SINGAPORE – Sergio Garcia opened his season with a 5-under 66 and a share of the clubhouse lead on Thursday in the first round of the weather-interrupted Singapore Open.
Playing his first tournament of the year, the Masters champion rebounded after making an early bogey to collect four birdies and an eagle at the Sentosa Golf Club.
He was later joined by American qualifier Kurt Kitayama in the clubhouse lead. Still on the course, Tirawat Kaewsiribandit was at 6 under through 16 holes when play was suspended for the day because of the threat of lightning.
Louis Oosthuizen, the 2010 Open champion, was at 5 under through 16 holes when he also had to stop his round because of the weather.
Of the players who did finish their opening rounds, only three were within two strokes of Garcia and Kitayama. One of them was Casey O'Toole, who aced the par-3 second with a 7-iron.
The 38-year-old Garcia dropped his only shot of the day on the par-4 15th, his sixth hole after teeing off on the back nine, when he missed the fairway and was unable to make par. But he made amends when he birdied the par-3 17th and then eagled the par-5 18th to go out in 33.
''I was 1 over after (the) seventh but it didn't feel like I was playing badly,'' said Garcia, who made birdies on each of the two par 5s and one of the par 3s on the second nine. ''But then I hit two greats in a row for holes 17 and 18. I got a birdie-eagle there, so that settled me a little bit and I could play solid in the back nine and it was a great round.''
Garcia made the shortlist for the Laureus Sports Awards in the Breakthrough of the Year category after claiming his first major at Augusta National last year and is hoping for more success this season.
He credits the Singapore Open as having played a part in toughening him up for his Masters win because he opted to start his 2017 campaign in the stifling humidity of Southeast Asia to prepare himself for the bigger tournaments ahead.
Although he finished tied for 11th in Singapore, Garcia won the Dubai Desert Classic the next week and was in peak form when he won the Masters two months later.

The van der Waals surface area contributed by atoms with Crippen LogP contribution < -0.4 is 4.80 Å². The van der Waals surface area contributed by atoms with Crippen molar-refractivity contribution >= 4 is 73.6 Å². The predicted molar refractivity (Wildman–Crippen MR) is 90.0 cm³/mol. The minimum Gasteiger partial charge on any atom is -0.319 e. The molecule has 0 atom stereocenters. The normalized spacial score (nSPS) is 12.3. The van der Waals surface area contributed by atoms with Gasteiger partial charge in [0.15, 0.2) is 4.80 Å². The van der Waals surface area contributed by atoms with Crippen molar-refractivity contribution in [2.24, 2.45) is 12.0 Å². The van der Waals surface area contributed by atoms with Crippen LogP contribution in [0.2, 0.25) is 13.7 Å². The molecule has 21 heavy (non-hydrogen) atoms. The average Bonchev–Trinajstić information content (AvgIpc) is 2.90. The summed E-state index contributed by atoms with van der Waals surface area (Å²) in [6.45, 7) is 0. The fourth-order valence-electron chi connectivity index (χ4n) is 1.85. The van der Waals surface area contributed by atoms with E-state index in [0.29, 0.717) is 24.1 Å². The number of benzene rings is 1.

Kitayama only secured his place in the $1 million event on Monday by finishing at the top of the qualifying competition, but he made a strong start with birdies on three of his first five holes. The 25-year-old Thai was 6 under through 13 holes but spoiled his otherwise flawless round with a bogey on his last.
''I started with a birdie and I just let it roll from there. I had some good tee shots, which I think, is the biggest thing for this course,'' Kitayama said. ''I'm a little tired, but I'm hanging in there. Whenever I have time off, I'll try not to think too much about golf.''
13-year-old beats DJ in closest-to-the-pin contest
Dustin Johnson didn’t just get beat by Tommy Fleetwood and Rory McIlroy on Day 1 of the Abu Dhabi HSBC Championship.
Even a 13-year-old got the best of the world No. 1.
Oscar Murphy teed off on the 177-yard 15th hole as part of the tournament’s Beat the Pro challenge during the opening round. The Northern Irishman, one of the HSBC’s Future Falcons, carved a 3-wood toward a back-right pin, about 25 feet away, closer than both Johnson and Fleetwood.
“An unbelievable shot,” Fleetwood said afterward, “and me and Rory both said, ‘We don’t have that in our locker.’”
Johnson still made par on the hole, but he mixed four birdies with four bogeys Thursday for an even-par 72 that left him six shots back of Fleetwood and Hideto Tanihara after the opening round.
Johnson, who tied for second here a year ago, is coming off a dominant performance at the Sentry Tournament of Champions, where he won by eight shots to strengthen his lead atop the world rankings.
McIlroy 'really pleased' with opening 69 in Abu Dhabi
It was an auspicious 2018 debut for Rory McIlroy.
Playing alongside world No. 1 Dustin Johnson for his first round since October, McIlroy missed only one green and shot a bogey-free 69 at the Abu Dhabi HSBC Championship. McIlroy is three shots back of reigning Race to Dubai champion Tommy Fleetwood, who played in the same group as McIlroy and Johnson, and Hideto Tanihara.
Starting on the back nine at Abu Dhabi Golf Club, McIlroy began with 11 consecutive pars before birdies on Nos. 3, 7 and 8.
“I was excited to get going,” he told reporters afterward. “The last couple of months have been really nice in terms of being able to concentrate on things I needed to work on in my game and health-wise. I feel like I’m the most prepared for a season that I’ve ever been, but it was nice to get back out there.”
Fleetwood, the defending champion, raced out to another lead while McIlroy and Johnson, who shot 72, just tried to keep pace.
“Tommy played very well and I was just trying to hang onto his coattails for most of the round, so really pleased – bogey-free 69, I can’t really complain,” McIlroy said.
This was his first competitive round in more than three months, since a tie for 63rd at the Dunhill Links. He is outside the top 10 in the world ranking for the first time since 2014.